Automated age checks will be trialed at supermarket tills next month under government plans to curb underage drinking.
The Home Office believes the technology, which can reportedly estimate ages to within a year of accuracy, could eventually replace ID cards.
Along with preventing under-18s from buying alcohol, it could reduce retail crime, with shop workers often abused or assaulted when they check customer ages.
The system, created by digital identity startup Yoti, has already been used by the Post Office, police, NHS, NSPCC and social media.
It can be integrated into self-checkouts but is currently banned under UK licensing laws.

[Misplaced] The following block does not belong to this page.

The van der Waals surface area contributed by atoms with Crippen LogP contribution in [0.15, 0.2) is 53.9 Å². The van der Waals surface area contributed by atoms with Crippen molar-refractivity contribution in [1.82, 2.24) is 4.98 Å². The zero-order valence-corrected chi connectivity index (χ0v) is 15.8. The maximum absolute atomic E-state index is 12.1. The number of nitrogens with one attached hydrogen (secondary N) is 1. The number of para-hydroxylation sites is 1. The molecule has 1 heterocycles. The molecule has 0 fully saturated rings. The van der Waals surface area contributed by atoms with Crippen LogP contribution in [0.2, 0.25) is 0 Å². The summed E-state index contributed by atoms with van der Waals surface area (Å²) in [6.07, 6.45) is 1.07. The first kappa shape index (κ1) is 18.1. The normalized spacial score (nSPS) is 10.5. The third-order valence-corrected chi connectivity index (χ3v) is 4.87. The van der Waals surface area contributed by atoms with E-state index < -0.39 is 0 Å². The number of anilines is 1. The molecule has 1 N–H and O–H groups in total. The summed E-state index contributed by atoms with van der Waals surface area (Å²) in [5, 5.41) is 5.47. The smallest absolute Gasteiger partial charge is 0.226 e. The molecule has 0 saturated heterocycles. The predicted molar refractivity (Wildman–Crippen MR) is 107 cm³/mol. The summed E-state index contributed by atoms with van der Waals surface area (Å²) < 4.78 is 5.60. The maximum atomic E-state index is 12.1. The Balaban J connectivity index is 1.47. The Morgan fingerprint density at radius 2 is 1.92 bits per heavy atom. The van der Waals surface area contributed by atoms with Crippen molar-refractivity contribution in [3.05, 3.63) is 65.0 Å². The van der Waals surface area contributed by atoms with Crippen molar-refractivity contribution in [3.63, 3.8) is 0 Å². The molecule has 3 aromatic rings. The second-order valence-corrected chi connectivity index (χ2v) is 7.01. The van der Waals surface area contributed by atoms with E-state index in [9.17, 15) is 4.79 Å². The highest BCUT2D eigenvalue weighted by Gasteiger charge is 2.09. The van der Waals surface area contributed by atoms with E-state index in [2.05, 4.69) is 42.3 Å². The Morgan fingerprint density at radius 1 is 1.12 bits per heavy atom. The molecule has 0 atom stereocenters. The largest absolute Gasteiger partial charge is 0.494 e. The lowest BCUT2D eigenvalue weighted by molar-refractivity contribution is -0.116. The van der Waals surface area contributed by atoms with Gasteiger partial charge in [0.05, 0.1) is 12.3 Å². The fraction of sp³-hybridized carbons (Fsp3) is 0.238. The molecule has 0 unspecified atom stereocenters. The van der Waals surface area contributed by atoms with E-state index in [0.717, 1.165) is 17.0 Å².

Shops are required by law to ensure no one under 18 buys alcohol, and to check ID where there is doubt.
Illegal sales carry a maximum penalty of up to six months in prison or a maximum fine of £5,000.
Yoti’s system will be tested in the Home Office’s “alcohol sandbox” if given the go-ahead by local licensing authorities and police.
Customers buying alcohol will have to consent to their picture being taken by a camera, although the firm claimed the image is automatically deleted and not shared with the retailer.
Yoti, last valued at £82 million, has been lobbying for a relaxation in UK licensing laws since at least last year.
In June 2020, it told the government its technology could prevent Covid-19 transmission by avoiding ID checks, cutting out up to 10 million “unnecessary close proximity touch points per week”.